(Daid Braam) #13

The reason is why? Why would to make something more complex, more effort to develop? What is there to win? It’s not that the stepper motors don’t perform. They work great, and most manufacturers use over-powered steppers so the open loop system just works. Developing your own motor drivers will just add development costs and for what gain?

For CNC mills this isn’t an option, as the overpowered steppers would become expensive really quick, and thus serves make sense.

There is a lot more to win in the area of motion “planning” then actual motion execution. I recommend looking there…

(Preston Bannister) #14

To be clear, I am not interested in slightly cheaper 3D printers. Rather, I am more interested in the next jump in performance.

Motion-planning can be done on a more-capable CPU, and downloaded to … whatever … is driving motors in real-time.

But ideally you want to drive all motors in exact step. That argues against individual smart steppers, but calls for a hardware state machine toggling lines to each stepper, at once.

You can approximate something near to that microcontroller, with a certain amount of skew. (Which is where Klipper is interesting.)

Does this skew matter? Dunno. Suspect it might.

Even very cheap FPGAs look like they might be more than adequate to host the state machine. Clearly FPGAs cannot generate the voltages or currents to drive stepper motors. (In present, steppers seem to have a large price advantage to servo-motors.) Are there driver chips that can translate the small output from and FPGA and generate the large output for steppers?

Reading on FPGAs and how to program… :slight_smile:

(Gary Tolley - Grogyan) #15

You might want to follow Arthur Wolf, as Smoothieware is moving to FreeRTOS.
Marlon 2.0 with FreeRTOS maybe coming, but in all reality any 32bit controller will do.
Motion planning is one thing in firmware.

The other is to realise that as CPUs get more advanced, so does the inter track and space parasitic elements come into play and start to cause issues.

Level shift converters are common, and the only real issue is the added cost for the end user. A few bucks more is negligible IMO.

(Baldur Norddahl) #16

First you need to do the math. How far will the stepper move before the signal to the next stepper? Then compare that to the tolerance of the printer. The delay for even the cheapest microcontroller will be less than a microsecond and the movement will be practically zero.

You will find that there is no point to this. The point of using a microcontroller, instead of something like raspberry pi, is to implement realtime control of the stepper. Your thesis is that the microcontroller is no good for that and we need to go one step further to FPGA. But you haven’t done the math and basically are wrong. Sorry.

FPGA is fun and all. Don’t get me wrong. But you will not get a better printer by solving non issues and adding extra components just for fun.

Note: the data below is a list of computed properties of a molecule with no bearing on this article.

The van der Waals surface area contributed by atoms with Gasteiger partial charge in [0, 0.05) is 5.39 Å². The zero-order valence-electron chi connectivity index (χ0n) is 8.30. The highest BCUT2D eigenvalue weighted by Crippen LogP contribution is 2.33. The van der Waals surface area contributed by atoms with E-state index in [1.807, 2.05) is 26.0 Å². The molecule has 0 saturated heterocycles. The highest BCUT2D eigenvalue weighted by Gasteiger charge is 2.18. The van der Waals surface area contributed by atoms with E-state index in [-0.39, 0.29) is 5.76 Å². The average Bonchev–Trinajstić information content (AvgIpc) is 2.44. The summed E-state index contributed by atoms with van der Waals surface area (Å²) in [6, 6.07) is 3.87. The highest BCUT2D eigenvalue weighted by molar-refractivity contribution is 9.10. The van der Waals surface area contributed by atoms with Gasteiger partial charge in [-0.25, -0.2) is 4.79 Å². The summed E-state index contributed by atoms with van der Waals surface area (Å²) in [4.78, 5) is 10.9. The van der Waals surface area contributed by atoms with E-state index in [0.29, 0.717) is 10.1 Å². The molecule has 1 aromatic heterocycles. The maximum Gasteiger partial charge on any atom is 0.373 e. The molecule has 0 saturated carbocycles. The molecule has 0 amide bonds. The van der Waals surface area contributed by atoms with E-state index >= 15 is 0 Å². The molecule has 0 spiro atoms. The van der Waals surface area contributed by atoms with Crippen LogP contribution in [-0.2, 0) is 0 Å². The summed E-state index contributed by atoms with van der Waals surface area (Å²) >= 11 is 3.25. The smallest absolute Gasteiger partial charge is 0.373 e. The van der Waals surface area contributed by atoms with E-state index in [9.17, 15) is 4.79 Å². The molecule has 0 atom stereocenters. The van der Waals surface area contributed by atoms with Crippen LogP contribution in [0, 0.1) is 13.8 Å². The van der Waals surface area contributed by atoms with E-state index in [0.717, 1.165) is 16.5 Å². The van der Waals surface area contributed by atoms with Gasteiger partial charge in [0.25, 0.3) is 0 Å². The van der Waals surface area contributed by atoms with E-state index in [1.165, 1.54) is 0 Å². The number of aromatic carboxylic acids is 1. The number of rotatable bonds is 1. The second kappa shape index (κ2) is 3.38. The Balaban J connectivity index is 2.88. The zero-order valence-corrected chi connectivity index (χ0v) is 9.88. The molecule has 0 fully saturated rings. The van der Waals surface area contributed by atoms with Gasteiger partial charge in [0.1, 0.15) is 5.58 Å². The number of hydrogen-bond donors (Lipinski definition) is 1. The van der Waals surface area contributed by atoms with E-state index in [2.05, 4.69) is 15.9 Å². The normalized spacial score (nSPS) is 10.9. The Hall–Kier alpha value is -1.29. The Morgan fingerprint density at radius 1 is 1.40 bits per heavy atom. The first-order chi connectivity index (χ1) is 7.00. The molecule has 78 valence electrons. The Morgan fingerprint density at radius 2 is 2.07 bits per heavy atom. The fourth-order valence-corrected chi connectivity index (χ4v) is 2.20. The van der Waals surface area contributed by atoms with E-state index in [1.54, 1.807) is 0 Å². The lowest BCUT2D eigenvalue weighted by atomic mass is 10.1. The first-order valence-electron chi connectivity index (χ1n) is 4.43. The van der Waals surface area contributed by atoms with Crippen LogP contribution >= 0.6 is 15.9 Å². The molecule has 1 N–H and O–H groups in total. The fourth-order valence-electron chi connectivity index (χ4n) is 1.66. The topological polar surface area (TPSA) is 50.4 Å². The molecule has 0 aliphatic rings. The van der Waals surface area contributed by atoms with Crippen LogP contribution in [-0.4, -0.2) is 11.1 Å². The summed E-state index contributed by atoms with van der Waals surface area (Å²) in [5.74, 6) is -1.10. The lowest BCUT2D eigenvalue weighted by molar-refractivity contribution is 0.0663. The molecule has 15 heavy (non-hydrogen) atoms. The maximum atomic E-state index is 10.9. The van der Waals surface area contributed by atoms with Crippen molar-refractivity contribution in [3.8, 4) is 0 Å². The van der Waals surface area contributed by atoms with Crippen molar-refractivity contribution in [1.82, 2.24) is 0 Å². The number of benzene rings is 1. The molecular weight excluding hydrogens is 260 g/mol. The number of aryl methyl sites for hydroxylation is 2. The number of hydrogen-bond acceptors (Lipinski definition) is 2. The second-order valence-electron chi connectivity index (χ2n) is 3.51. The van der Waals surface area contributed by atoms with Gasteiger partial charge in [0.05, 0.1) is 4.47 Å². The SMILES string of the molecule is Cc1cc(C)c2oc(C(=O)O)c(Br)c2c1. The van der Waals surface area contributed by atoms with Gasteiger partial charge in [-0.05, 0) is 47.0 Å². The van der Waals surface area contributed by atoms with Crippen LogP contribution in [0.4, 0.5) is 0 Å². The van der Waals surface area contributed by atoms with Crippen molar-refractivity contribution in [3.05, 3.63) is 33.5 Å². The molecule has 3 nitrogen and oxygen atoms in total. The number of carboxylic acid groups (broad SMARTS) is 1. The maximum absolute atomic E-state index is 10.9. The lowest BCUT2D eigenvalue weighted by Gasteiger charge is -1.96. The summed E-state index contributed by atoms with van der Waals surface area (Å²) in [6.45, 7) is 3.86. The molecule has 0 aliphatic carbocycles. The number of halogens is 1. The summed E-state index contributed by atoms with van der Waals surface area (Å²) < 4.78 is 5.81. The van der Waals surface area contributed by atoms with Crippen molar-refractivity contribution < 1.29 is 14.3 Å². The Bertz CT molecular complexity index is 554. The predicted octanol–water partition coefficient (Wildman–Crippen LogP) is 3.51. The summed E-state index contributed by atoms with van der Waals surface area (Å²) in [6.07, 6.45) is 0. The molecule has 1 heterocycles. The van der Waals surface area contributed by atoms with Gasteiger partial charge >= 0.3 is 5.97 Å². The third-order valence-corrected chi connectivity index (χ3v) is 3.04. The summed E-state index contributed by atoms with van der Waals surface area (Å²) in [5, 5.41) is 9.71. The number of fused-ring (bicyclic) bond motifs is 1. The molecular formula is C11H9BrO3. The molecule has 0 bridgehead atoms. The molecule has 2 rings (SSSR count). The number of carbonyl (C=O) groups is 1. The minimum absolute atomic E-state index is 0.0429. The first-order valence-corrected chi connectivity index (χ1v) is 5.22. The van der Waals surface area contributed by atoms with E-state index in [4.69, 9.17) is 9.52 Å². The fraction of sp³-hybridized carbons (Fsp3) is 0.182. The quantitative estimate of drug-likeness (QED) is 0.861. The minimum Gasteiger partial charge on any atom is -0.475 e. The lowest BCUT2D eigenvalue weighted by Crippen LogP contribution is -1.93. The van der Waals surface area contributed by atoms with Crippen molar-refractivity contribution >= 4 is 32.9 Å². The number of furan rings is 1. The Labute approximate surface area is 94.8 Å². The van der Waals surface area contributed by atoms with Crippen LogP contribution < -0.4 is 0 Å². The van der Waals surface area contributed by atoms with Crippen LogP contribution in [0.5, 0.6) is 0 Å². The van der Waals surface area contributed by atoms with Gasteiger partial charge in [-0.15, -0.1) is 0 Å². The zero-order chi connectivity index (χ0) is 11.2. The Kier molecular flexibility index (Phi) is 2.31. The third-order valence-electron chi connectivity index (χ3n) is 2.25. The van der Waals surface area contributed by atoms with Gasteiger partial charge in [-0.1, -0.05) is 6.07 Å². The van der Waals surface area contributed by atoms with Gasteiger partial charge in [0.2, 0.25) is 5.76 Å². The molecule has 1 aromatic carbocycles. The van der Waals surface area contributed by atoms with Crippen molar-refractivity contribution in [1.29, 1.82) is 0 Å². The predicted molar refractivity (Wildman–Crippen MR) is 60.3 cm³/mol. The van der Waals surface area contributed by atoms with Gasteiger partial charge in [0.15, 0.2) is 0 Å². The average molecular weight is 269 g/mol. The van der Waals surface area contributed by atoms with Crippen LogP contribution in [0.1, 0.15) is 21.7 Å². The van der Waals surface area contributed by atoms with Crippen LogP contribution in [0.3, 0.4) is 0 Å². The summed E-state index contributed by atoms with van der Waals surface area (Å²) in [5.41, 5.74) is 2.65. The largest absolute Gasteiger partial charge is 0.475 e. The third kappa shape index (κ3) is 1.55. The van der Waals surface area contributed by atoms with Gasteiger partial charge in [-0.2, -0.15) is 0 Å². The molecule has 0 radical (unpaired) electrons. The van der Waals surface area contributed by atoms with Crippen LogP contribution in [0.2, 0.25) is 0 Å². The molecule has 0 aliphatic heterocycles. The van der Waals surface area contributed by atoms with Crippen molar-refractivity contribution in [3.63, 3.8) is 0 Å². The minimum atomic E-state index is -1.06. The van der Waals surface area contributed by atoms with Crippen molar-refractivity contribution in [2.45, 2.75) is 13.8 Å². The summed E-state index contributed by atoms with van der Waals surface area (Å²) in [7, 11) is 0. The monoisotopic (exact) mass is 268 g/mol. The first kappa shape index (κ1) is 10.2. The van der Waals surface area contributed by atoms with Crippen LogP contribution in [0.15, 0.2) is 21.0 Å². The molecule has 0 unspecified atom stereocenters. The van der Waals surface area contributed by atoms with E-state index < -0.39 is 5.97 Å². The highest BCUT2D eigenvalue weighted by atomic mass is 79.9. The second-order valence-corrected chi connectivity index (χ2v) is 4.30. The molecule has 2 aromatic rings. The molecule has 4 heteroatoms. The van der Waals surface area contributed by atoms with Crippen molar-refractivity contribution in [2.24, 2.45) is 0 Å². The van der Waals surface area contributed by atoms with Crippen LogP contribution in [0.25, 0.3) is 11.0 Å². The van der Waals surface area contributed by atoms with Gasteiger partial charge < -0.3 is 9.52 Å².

(Preston Bannister) #17

If this comes down to two chips - a very cheap FPGA or CPLD, and a many-inputs to many outputs level-shifting power driver (which perhaps has a proper name) … then where are the economics?

View this as moving all the “smarts” from the number of smart stepper drivers onto a single chip, and loading the chip with only and exactly the algorithm wanted by the higher level software. Do we get a simpler design, upgradable in software, and superior in function?

An ASIC with the same design would be cheaper in volume, but the cost of design is high, and the size of the market small.

In any case, a question.

(Ryan Carlyle) #18

@Preston_Bannister a point of clarification… stepper driver chips are already ASICs. Why build custom printer ASICs when we can use off-the-shelf ASICs? There are driver chips that accept motion commands via SPI or other high-speed buses and will generate the entire velocity trapezoid for a move internally without any step pulses or precision timing from the MCU. Some folks have seriously looked at those, although it’s not widespread at this time.

There are multiple reasonable ways to split the load between the various computers and chips involved. Consider at a high level you’ve got to do:

  1. Slicing / CAM
  2. Gcode parsing & user IO
  3. Trajectory planning
  4. Position command transmission
  5. Motor indexing or encoder feedback
  6. Power MOSFET driving and current control

It’s pretty arbitrary which computer does what. #3-5 are the difficult real-time tasks.

  • Old-school parallel port CNC machines put 1-4 on the desktop PC and didn’t have an MCU.
  • Very early RepRaps did 2-5 on the MCU.
  • Most 3D printers today put 2-4 on the MCU.
  • Klipper only puts 4 on the MCU. Etc.

If you want to add an FPGA, that can do 4-5 really well, particularly when you want to run a lot of motors with cheap drivers. Where FPGAs make a lot of sense to me is high-speed encoder feedback servo systems. Or you can use a regular MCU with SPI ramp-generating drivers to accomplish the same thing. Just comes down to trade offs around cost and effort, like anything else.

(Ryan Carlyle) #19

Worth mentioning that the main reason people typically propose FPGAs in 3D printers is to generate very high step rates for a lot of motors. But why are we doing that in the first place? With modern stepper drivers that can interpolate microsteps or run in sinewave voltage mode (Stealthchop) there’s really no point to running 1/128 microstepping or whatever. And steppers are the wrong kind of motor if you need extremely high speeds. And there are other ways to transmit move commands than a frickin’ megahertz-frequency squirt of discrete position increments. So why are we trying to generate a hojillion step pulses?

The stuff MachineKit and LinuxCNC guys have been trying with FPGAs makes a lot of sense — running multiple nested feedback loops on torque, velocity, position per servomotor with precision encoders. That’s great stuff, but it would be insane overkill for a 3D printer laying down a noodle of plastic at <0.2 m/s.

(Ray Tice) #20

If your root motivation is skew between motor controls, not much need to worry. The SW can calculate the signals for all channels in a control frame, and then present them simultaneously. Depending on the control board design, 4 pairs of step/dir signals can fit in a single write to a port. When when the motors are on different ports, back-to-back writes can hit them, with only minimal skew.